This insect is the largest butterfly species in the Americas and native to the island of Jamaica, which unfortunately makes it prized among collectors. If they can escape the nets, adults usually grow to be about 6 inches across, and are dark in color with yellow and blue bands and spots. These butterflies prefer to dwell in habitats that are remote and undisturbed, which is difficult on an island with limited space and a growing population.
9. Golden Kaiser-i-Hind
This green and gold butterfly belongs to the Papilionidae family, which is highly threatened around the world. It is found in China and possibly Vietnam. Considered an endangered species, it is quite threatened by the wildlife trade, despite being protected by Chinese law.
10. Wallace’s Golden Birdwing
This butterfly is named after British naturalist Alfred Russel Wallace, who discovered the species in 1859. At the time, Wallace described it as an insect of indescribable ‘beauty and brilliancy’ and it’s hard to argue with that description. This butterfly lives in the lowland areas of the Maluku Islands in Indonesia, which are also the focus of rampant, unsustainable logging that has drastically reduced its numbers.
11. Purple Emperor
The Purple Emperor used to be quite common in the British Isles. This large brown butterfly sports iridescent wings that shine blue or purple in the light. Unlike other butterflies, which feed on the nectar of flowers, “His Majesty” prefers to eat the honeydew secreted by aphids, and sometimes feasts upon dung and rotting animal carcasses. The decline of this butterfly in recent years is attributed to the widespread and large-scale loss of ancient woodlands.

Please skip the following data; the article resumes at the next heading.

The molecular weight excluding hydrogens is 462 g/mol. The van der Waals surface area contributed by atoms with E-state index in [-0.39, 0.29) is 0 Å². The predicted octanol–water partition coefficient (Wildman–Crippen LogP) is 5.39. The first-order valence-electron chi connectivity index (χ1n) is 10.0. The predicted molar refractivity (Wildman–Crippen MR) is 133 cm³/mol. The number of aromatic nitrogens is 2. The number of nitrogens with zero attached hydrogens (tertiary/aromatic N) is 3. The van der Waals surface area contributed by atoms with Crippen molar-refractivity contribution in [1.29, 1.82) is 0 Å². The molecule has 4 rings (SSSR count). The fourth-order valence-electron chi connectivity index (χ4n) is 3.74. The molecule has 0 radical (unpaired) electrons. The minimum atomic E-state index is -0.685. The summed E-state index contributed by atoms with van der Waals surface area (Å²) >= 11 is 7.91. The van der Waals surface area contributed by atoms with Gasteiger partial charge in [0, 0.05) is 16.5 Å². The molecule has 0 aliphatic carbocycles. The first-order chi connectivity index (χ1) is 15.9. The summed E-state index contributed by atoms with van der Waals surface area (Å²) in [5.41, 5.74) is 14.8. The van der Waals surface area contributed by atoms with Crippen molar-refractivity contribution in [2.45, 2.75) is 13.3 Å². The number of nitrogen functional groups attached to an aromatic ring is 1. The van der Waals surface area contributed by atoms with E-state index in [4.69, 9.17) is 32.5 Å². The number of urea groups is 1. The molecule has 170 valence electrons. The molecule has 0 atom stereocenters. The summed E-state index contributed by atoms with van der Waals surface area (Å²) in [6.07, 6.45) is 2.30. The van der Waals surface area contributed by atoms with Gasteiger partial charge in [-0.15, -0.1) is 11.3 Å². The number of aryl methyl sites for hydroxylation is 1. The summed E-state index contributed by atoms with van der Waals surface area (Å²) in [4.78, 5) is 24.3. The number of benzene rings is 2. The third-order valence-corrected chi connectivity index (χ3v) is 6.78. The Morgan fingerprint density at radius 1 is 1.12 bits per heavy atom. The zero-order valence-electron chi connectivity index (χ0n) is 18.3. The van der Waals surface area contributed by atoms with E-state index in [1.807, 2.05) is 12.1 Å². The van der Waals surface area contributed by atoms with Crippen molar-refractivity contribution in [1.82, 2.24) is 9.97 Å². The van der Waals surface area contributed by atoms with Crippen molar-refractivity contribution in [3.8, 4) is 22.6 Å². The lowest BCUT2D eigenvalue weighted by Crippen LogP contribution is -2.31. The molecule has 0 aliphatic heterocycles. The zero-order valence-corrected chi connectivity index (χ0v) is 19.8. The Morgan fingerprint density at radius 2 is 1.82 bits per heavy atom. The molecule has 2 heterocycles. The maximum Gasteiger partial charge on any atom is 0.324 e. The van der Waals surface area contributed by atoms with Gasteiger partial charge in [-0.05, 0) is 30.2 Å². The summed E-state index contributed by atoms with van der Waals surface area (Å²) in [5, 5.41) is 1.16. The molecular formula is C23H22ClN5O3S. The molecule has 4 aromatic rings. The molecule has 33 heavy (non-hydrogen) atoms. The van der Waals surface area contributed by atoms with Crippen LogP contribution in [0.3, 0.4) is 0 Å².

12. Island Marble
Once a native of Canada, this green and white butterfly is now is known to inhabit only two small islands (San Juan and Lopez) in northwest Washington state. Habitat loss and an extremely small and isolated population make the Island Marble one of the most endangered insects in the world. Conservationists in Washington are fighting to have the Island Marble classified as endangered.